power was feared as a bulwark of authority, a limita-
tion of the power of the popular will.1
Such had been the progress of public opinion, when the popular party felt a consciousness of so great strength, as to desire a struggle with its opponents.
The opportunity could not long be wanting.
The executive magistrates, accustomed to tutelary vigilance over the welfare of the towns, had set aside a military election in Hingham
There had been, perhaps, in the proceedings, sufficient irregularity to warrant the interference.
The affair came before the general court. ‘Two of the magistrates and a small majority of the deputies were of opinion that the magistrates exercised too much power, and that the people's liberty was thereby in danger; while nearly half the deputies, and all the rest of the magistrates, judged that authority was overmuch slighted, which, if not remedied, would endanger the commonwealth, and introduce a mere democracy.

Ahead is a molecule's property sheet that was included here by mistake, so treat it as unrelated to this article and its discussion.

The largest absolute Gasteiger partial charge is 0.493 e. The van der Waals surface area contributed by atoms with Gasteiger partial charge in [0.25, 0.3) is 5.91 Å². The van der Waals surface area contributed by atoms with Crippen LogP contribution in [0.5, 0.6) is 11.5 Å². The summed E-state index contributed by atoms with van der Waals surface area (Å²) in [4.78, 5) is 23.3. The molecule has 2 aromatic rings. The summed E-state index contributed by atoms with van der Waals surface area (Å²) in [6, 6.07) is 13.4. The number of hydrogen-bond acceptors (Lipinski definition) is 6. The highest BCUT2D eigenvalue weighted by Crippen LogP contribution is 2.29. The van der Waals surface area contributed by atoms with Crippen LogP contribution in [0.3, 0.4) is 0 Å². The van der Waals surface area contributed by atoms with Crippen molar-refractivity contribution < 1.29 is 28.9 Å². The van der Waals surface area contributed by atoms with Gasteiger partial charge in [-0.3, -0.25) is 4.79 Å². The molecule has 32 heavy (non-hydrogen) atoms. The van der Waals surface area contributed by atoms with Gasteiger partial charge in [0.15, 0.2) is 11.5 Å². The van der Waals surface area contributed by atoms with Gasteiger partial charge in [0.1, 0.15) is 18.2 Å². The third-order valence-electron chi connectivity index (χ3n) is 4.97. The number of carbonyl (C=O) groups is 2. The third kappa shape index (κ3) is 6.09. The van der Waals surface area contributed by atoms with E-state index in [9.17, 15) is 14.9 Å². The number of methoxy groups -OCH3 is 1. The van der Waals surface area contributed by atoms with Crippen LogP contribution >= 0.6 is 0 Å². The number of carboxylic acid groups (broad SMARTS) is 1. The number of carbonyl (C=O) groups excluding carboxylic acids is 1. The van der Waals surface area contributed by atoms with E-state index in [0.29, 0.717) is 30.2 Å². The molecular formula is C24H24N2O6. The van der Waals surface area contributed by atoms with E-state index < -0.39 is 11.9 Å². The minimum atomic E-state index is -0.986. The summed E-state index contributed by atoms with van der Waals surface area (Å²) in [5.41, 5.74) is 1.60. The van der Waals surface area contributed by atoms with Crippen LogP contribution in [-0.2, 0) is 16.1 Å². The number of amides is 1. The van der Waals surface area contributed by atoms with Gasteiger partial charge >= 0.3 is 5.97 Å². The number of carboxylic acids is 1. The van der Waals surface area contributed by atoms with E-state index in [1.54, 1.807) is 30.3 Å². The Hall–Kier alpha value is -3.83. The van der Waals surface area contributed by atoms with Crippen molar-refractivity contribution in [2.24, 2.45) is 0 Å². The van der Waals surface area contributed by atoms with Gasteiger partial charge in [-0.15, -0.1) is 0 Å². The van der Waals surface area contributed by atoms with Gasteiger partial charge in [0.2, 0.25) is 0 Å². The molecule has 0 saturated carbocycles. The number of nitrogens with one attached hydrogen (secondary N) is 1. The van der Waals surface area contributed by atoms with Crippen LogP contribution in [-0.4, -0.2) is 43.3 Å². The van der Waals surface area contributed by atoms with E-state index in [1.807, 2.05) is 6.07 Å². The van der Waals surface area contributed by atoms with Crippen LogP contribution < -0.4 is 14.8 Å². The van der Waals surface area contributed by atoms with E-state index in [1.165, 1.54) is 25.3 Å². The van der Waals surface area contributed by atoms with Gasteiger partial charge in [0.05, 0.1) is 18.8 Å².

The two branches being thus at variance, a reference to the arbitration of the elders was proposed.
But to this the deputies could by no means consent; for they knew that many of the elders were more careful to uphold the honor and power of the magistrates, than themselves well liked of.’
The angry conferences of a long session followed.
But the magistrates, sustained by the ministers, excelled the popular party in firmness and in self-possession The latter lost ground by joining issue on a question where its own interest eventually
required its defeat.
For the root of the disturbance at Hingham
existed in ‘a presbyterial spirit,’ which opposed the government of the colonial commonwealth.
Some of those